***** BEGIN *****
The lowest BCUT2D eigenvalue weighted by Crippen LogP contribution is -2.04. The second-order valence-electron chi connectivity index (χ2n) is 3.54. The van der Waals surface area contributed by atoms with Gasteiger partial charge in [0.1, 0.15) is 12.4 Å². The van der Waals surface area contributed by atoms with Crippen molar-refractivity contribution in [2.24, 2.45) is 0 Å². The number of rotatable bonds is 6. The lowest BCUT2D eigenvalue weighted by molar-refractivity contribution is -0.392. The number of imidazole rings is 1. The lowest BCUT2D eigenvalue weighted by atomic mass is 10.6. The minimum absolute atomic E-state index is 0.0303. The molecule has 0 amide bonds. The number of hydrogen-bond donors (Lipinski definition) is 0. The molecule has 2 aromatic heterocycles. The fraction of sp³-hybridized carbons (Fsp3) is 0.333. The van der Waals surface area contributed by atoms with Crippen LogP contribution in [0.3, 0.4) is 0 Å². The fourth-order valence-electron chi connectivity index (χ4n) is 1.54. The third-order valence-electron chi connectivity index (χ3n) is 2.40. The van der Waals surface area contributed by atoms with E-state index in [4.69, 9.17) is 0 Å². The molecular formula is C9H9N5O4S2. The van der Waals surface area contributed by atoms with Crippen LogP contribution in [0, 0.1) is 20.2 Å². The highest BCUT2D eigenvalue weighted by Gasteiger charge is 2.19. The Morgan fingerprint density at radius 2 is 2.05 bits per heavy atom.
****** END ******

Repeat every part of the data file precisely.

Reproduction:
The lowest BCUT2D eigenvalue weighted by Crippen LogP contribution is -2.04. The second-order valence-electron chi connectivity index (χ2n) is 3.54. The van der Waals surface area contributed by atoms with Gasteiger partial charge in [0.1, 0.15) is 12.4 Å². The van der Waals surface area contributed by atoms with Crippen molar-refractivity contribution in [2.24, 2.45) is 0 Å². The number of rotatable bonds is 6. The lowest BCUT2D eigenvalue weighted by molar-refractivity contribution is -0.392. The number of imidazole rings is 1. The lowest BCUT2D eigenvalue weighted by atomic mass is 10.6. The minimum absolute atomic E-state index is 0.0303. The molecule has 0 amide bonds. The number of hydrogen-bond donors (Lipinski definition) is 0. The molecule has 2 aromatic heterocycles. The fraction of sp³-hybridized carbons (Fsp3) is 0.333. The van der Waals surface area contributed by atoms with Crippen LogP contribution in [0.3, 0.4) is 0 Å². The fourth-order valence-electron chi connectivity index (χ4n) is 1.54. The third-order valence-electron chi connectivity index (χ3n) is 2.40. The van der Waals surface area contributed by atoms with E-state index in [4.69, 9.17) is 0 Å². The molecular formula is C9H9N5O4S2. The van der Waals surface area contributed by atoms with Crippen LogP contribution in [0, 0.1) is 20.2 Å². The highest BCUT2D eigenvalue weighted by Gasteiger charge is 2.19. The Morgan fingerprint density at radius 2 is 2.05 bits per heavy atom.